Other Goodies

Herbal Sleep Pillow – $10

Filled with relaxing herbs to help you fall asleep. Scrunch the pillow to release the scent of calm.Tuck into your pillowcase at night.

Smudge Stick – $5, Abalone Shell – $14

A smudge stick is like incense. Light the tip until it begins to smolder then, holding it over the shell, walk around the room, wafting the aroma. Our mullein smudge sticks are good to help with respiratory issues.

Traditionally, an abalone shell is used to catch the ashes.

Make Your Own Tincture Kit – $25

You supply the solvent. We give you everything else, including the herbs. For future tincturing using your kit, see our web site for available herbs and additional / replacement supplies.

Herb Salts / Seasonings – $6

Herbal blends for cooking.

Culinary Herbs – $3

Grown at Dandelion Forest, bagged whole to retain maximum flavor. Just crumble as you use them.

Medicinal Herb Seeds – $2

Grow your own herbs!

Gift Baskets – $20-$50

An assortment of our products for gift-giving.

Tea in a cup – $15

Our bagged teas (12) in an attic-treasure cup with saucer. Perfect for gift giving.

Health & Beauty

First Aid Kit – $45

Contains the items listed below (except for the aloe plant), which can also be bought individually.

Winter Lips Balm – $3

Good for cold sores and chapped lips.

Up the Anti Ointment – $7.50

Antimicrobial ointment for open wounds.

Skin Heal – $10

Wound and skin spot salve.

Sprain & Strain Salve – $10

For those pulled or torn ligaments/tendons/muscles.

Drawing Salve – $7.50

For drawing out infections, helping to pull blisters to the surface, and acne*.

*Our current inventory is an old-fashioned black drawing salve, containing charcoal. It washes off, but is not recommended for delicate areas you can’t scrub if you mind the black (like facial acne). Future formulas will not contain charcoal this to allow it to be a little more versatile.

Insta-scab – $5

Yarrow powder sprinkled on wounds will help stop bleeding and has antiseptic, anti-inflammatory, and pain-relieving properties.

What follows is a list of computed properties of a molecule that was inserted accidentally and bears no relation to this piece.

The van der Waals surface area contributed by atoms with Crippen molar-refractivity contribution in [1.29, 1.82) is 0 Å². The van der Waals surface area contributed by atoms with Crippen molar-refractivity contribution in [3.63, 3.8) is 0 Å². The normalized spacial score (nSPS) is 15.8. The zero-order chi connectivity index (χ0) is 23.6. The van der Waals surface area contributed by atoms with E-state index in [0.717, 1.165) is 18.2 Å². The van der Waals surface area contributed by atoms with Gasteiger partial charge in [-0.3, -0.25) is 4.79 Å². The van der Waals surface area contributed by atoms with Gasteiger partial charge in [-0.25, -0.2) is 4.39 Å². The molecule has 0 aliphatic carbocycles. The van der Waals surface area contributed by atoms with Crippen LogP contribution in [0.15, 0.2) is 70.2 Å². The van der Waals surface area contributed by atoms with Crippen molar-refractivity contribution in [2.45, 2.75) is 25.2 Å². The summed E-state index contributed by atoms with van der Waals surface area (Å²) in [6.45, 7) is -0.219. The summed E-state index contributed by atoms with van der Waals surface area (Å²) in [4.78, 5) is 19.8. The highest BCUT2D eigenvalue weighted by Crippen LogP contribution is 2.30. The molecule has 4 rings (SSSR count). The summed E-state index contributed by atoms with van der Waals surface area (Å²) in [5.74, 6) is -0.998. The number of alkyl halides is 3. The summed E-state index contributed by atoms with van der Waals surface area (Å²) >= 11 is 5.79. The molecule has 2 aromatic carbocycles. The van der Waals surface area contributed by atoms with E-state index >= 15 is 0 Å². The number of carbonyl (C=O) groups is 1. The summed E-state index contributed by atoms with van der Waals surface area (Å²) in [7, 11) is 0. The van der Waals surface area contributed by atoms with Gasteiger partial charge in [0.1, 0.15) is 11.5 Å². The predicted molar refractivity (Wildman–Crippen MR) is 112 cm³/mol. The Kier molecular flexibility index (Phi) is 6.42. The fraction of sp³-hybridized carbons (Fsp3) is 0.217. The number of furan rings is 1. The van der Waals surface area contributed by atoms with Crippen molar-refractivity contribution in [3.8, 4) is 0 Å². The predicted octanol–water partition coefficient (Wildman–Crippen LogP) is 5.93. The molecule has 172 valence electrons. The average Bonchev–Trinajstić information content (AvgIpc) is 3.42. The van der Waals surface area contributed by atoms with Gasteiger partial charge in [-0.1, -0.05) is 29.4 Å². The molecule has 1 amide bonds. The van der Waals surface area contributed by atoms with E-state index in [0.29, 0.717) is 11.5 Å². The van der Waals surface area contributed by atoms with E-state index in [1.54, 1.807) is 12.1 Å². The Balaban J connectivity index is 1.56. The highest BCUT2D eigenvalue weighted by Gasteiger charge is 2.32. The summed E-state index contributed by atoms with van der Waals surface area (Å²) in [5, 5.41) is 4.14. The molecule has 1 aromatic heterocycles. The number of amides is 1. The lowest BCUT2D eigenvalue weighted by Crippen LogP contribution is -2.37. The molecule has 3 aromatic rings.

Earache Oil – $7.50

Warmed-to-room-temperature oil is placed in the ear and has antimicrobial and pain-relieving properties.

Aloe Plant – $5

A living burn treatment! Just cut off a leaf and apply the gel to your burn.

Our Teas

Our teas are our specialty. Special tea! We make them with herbs that are tonic-type herbs, which means you can drink them every day, generally without adverse effects. However, every body is different and reacts to food and herbs in its own way. So pay attention to how the teas make you feel. Because they are created to have medicinal value, based on the traditional knowledge of the herbs and their uses.

Please note that at this point we are only selling teas locally in Massachusetts, out of our residential kitchen.

DIRECTIONS: for all our teas, add 1 teaspoon per 1 cup of hot water and brew, covered (keeps the medicine in the cup instead of floating away in the steam), for 10-15 minutes, depending on how strong you want your tea.

Loose Tea – $15, Bagged Tea – $7

Loose is approx. 50 cups = 30¢/cup.

Bagged contains 16 bags ≈ 44¢/cup.

Goodnight Tea

Blended with herbs to help you relax.

INGREDIENTS: chamomile, lemon balm, oat straw/tops, spearmint, rose, holy basil

Coffee, Not!

A healthy coffee substitute made with herbs to help with digestion and support your liver.

INGREDIENTS: roasted dandelion root, roasted chicory, roasted burdock root, roasted carob, yellow dock, wild sarsaparilla or sarsaparilla*, reiki mushroom, cinnamon

*depending on availability

NOTE: dandelion can cause reflux in certain individuals, so if you are prone to it, start off slowly, or we can make you up an alternative blend heavier on the chicory and lighter on the dandelion.

Tummy Tamer Tea

A blend of herbs to help with indigestion and/or reflux.

INGREDIENTS: chamomile, calendula, fennel seed, ginger

For Baby & Me

A pregnancy tonic made with herbs full of vitamins. Good for you even if you aren’t with child!

INGREDIENTS: red raspberry leaf, spearmint, lemon grass, nettle, oat straw, strawberry leaf

Cha Cha Chai

A mild chai with added chaga mushroom and  turmeric. Red raspberry leaves are used in place of black tea. Caffeine free, anti-oxidant, immunity-boosting, anti-inflammatory, and full of vitamins.

INGREDIENTS: red raspberry leaves,* cinnamon, cardamom seeds, ginger, fennel, cloves, black pepper, turmeric, nutmeg, dried orange peel, chaga

*in place of black tea to keep it caffeine free

NOTE: adding milk/nut milk will boost the effectiveness of the turmeric. Try coconut milk!

Custom Tea Blends

I can make up a custom supportive blend for you to deal with your specific health issues. This requires a $50 consult, which includes your first bag of tea.